Before I conclude, let me comment on the Titanic sale process. We remain in discussions regarding the potential sale of these assets. As shareholders, we hope you can appreciate that this is a complex matter best conducted in strict confidence. Talks with potential buyers have turned out to be more complicated and have taken longer than we estimated.
Be that as it may, we do not want to rush the process so that we can maximize the value we receive. However to provide any more information at this time it can damage the process and ultimately the price we receive for these assets. I want to be clear that our board has committed to monetizing the Titanic assets and we intend to do so in a tax efficient, judicious and disciplined manner recognizing appraised value of the artifacts and the intrinsic value of the other Titanic assets.
In addition, when a transaction is completed we do intend to direct substantially all the net proceeds to share holders. Our directors as a group control approximately 50% of the company's shares and are focused on maximizing shareholder value. As a board, our interests are clearly aligned with our share holders.
We have no additional comments at this time but we'll update you as developments warrant. Accordingly, at the conclusion of our prepared remarks we will be pleased to take and answer your questions regarding our fourth quarter and full fiscal year 2012 results and business performance only.
And now I'll turn the call over to Michael who will discuss the financial results. Michael?
Hello everyone, thank you for joining us today. While I will focus most of my remarks on our financial highlights from the fourth quarter, I do think it's worthwhile to begin with a quick review of our full year results.
First on an annual basis, we grew our gross profits by 28% to $14.4 million despite a 29% reduction in total revenue. Our G&A expenses reduced by 27% to $14 million and our net loss narrowed to $5.8 million from $12.5 million despite more than a $2.1 million in impairment and litigation expense in fiscal 2012, for which there were no comparables last year.
As stated last year, our goal was to reduce G&A by $5 million. We delivered in excess of that goal. On an adjusted EBITDA basis, our results were positive for the first time since fiscal 2008. Our adjusted EBITDA came in at $1.2 million which compares to last year’s negative $7.3 million, that's a $8.5 million year-over-year increase. These are certainly outstanding list of achievements and while there's a great more to do I know that we are on the right path.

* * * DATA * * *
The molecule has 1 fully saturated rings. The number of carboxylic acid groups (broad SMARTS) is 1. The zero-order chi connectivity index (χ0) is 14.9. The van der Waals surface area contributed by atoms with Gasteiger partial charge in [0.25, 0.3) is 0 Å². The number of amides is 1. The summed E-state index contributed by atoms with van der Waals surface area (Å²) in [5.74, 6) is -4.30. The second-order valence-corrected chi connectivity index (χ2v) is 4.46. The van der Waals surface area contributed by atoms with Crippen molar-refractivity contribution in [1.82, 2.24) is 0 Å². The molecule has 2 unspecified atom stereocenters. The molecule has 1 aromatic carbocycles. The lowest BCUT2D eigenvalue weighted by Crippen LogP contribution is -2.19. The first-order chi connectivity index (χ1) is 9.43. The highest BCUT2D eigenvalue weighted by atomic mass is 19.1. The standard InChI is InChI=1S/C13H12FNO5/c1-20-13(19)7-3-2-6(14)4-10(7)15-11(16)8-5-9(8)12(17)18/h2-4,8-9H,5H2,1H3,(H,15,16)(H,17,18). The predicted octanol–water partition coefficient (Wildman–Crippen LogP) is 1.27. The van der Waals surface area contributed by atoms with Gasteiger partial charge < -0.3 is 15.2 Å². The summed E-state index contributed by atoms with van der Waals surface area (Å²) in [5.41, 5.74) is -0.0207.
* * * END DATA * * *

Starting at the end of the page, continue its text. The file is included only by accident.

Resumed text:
Now turning to the fourth quarter, for the three month period ending February 29, total revenue decreased 23% to $7.5 million from $9.8 million last year due to fewer bodies’ exhibits presented which was partially responsible for overall attendance and the corresponding decline in merchandise sales.
These factors were slightly offset by higher ticket prices which increased 3% to $15.69 compared to $15.22 in last year’s fourth fiscal quarter. Gross profits increased 51% to $3.1 million from $2.1 million and were driven by lower exhibit exhibition costs which decreased at more than twice the rate of the decline in exhibition revenue.
Adjusted EBITDA came in a negative $300,000 for the quarter which is a substantial improvement from the negative $3.5 million in last year’s fourth fiscal quarter. Our GAAP net loss narrowed to $2.9 million or $0.06 loss per diluted share compared to a $5.1 million or $0.11 loss per diluted share in the fourth fiscal quarter of 2011. Notably, in the fourth quarter, we incurred the $1 million impairment related to Dialog in the Dark, exhibitions in Atlanta, Georgia and in New York City, and for which there were no comparable charges in the prior year period.
Delving to our performance a little deeper, exhibition revenues decreased 21% to $6.7 million from $8.4 million in the year ago quarter. We had a 183 operating days. We had 183 fewer operating days, a 13% decrease and a 38% drop in average daily attendance, a 7% decrease which were only slightly offset by a modest increase in average ticket price.
Once again, few operating days were mostly due to exiting the self-run Body segments of our business.
We had 20 exhibits presented in the fourth quarter of 2012, comprising of seven stationary exhibitions and 13 tour and exhibitions. That compares against the 23 in the same period last year, of which five were stationary and 18 were touring.
The cost of exhibition revenue fell 45% to $4 million compared to $7.2 million in the fourth quarter of 2011. Once again, we benefited from exiting the self-run operating Body touring segments of our business. As these exhibits were closed, the cost that we incurred for production, marketing, the licensing fees and operating spends were significantly reduced or eliminated.